Scientists question ‘strange’ data in Russian coronavirus vaccine trial after ‘unlikely’ patterns

Health, Fitness & Food

An employee at work at the Gamaleya Scientific Research Institute of Epidemiology and Microbiology of the Russian Healthcare Ministry that produces a COVID-19 vaccine.

Vyacheslav Prokofyev | TASS | Getty Images

A group of scientists have questioned the reliability of data published by Russian epidemiologists on early clinical trials of its “Sputnik V” coronavirus vaccine, with one telling CNBC that Russia needs to explain and clarify its results.

In an open letter to the editor of The Lancet medical journal, in which Russia’s Gamaleya Research Institute of Epidemiology and Microbiology published early-stage trial results of its coronavirus vaccine last Friday, a group of scientists said the data was incomplete and had shown some “unlikely patterns.”

They said the results showed that groups of participants had reported identical antibody levels at different points in the study. There are 27 signatories of the letter so far — predominantly scientists based in Europe but also including several in the U.S. and Asia.

“There are several data patterns which appear repeatedly for the reported experiments,” the open letter said. “On the ground of simple probabilistic evaluations the fact of observing so many data points preserved among different experiments is highly unlikely.”

The scientists were also concerned at the lack of original numerical data presented in The Lancet, saying that “no conclusions can be definitively drawn on the reliability of the data presented, especially regarding the apparent duplications detected.”

“While potentially of great interest, the research described in the article published by Lancet presents several different points of concern,” Enrico Bucci, a professor at Temple University in the U.S., said in a separate blog post. Bucci was also one of the original authors and signatories of the open letter to the editor of The Lancet.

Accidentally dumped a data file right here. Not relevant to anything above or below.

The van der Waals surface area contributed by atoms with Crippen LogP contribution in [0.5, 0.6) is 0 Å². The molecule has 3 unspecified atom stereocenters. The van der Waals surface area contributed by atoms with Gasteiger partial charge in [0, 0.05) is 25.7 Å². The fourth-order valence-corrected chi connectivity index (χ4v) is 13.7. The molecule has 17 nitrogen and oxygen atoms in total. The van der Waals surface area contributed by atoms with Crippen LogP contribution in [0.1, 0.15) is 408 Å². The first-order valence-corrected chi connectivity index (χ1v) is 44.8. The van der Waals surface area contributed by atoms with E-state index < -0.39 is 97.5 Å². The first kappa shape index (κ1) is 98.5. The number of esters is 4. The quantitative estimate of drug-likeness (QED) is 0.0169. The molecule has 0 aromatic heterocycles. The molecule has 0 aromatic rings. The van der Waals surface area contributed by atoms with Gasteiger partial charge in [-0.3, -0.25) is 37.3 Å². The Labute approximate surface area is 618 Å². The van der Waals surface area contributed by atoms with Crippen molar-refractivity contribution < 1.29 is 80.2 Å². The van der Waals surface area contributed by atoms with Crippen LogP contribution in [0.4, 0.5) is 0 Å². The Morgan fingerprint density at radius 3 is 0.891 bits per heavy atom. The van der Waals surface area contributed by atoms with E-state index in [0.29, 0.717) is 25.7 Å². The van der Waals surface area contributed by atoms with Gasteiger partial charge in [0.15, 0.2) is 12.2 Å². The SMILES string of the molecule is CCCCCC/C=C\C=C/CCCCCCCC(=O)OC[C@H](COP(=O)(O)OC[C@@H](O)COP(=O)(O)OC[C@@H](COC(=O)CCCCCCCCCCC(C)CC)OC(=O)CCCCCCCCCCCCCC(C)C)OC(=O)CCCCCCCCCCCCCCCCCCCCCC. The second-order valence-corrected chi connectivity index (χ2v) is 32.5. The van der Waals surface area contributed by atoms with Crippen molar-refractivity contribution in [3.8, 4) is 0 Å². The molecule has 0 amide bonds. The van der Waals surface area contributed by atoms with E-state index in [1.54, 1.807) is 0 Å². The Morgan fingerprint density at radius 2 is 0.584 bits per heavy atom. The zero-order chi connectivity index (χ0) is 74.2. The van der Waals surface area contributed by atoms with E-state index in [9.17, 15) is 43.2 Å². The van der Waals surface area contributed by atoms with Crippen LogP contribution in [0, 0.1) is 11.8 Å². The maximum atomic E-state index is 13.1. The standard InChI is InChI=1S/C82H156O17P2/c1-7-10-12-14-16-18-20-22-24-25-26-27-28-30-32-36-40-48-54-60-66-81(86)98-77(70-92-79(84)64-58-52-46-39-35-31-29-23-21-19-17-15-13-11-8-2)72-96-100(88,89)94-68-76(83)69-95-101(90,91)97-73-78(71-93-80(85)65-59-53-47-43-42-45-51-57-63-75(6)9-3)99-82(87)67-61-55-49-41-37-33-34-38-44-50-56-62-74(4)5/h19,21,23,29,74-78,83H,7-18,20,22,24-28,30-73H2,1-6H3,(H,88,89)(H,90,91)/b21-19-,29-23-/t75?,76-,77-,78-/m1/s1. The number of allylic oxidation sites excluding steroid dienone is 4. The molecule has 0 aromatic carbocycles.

Explaining his and his fellow signatories’ concerns, Bucci told CNBC on Thursday, that “as a group of scientists, we think that the data published are far from complete.”

“At this point, I need an explanation and we need clarification, the list of signatories need and ask for clarification … The point here (is that there’s) missing data, and strange data patterns. We cannot reach a conclusion on this vaccine without having full access to the data.”

The Gamaleya Institute was not immediately available to comment when contacted by CNBC on Thursday. Earlier, however, it rebuffed the critique of its vaccine, with Denis Logunov, a deputy director at the institute, issuing a statement in which he said “the published results are authentic and accurate and were examined by five reviewers at The Lancet,” Reuters reported.

Rush to publish

On saying it was unusual to not be presented with the full data from clinical trials, Bucci made the comparison with the publication of early-stage clinical trial results of the Oxford University-AstraZeneca vaccine. In this case, he said, the authors of the study provided 128 pages of supplementary material for peers to review. “If you compare the two (studies) … you can see that there’s something missing in the Russian study.”  

Bucci said the lack of complete data was “the product of the rush to get important things published,” adding that “all over the world, there is an undue pressure on scientists, and on clinicians, to hand over what they’re doing before they’re ready.”

Giving another example of unexplained results, Bucci said part of the study appeared to show different immune cells producing identical responses in a group of individuals. “There are two different kinds of immune cells, CD4 and CD8, and nine out of nine are exactly or very similar values for CD4 and CD8 cells. These are completely unrelated cells, how can it be that you have nine people that have exactly the same number of CD4 and CD8?”

Bucci said The Lancet had now asked the authors of Russia’s study to respond to the concerns raised by the signatories. CNBC contacted the journal for further comment and is awaiting a response.

The ‘Sputnik V’ vaccine was granted regulatory approval by Moscow in August, making it the first in the world to be given the green light despite concerns among health officials that the vaccine had not yet undergone large-scale Phase III trials, or had its results peer-reviewed. Russia rejected criticism of its vaccine, saying it was safe and effective. In late August, Gamaleya’s Logunov said a further trial of the vaccine would involve 40,000 participants.

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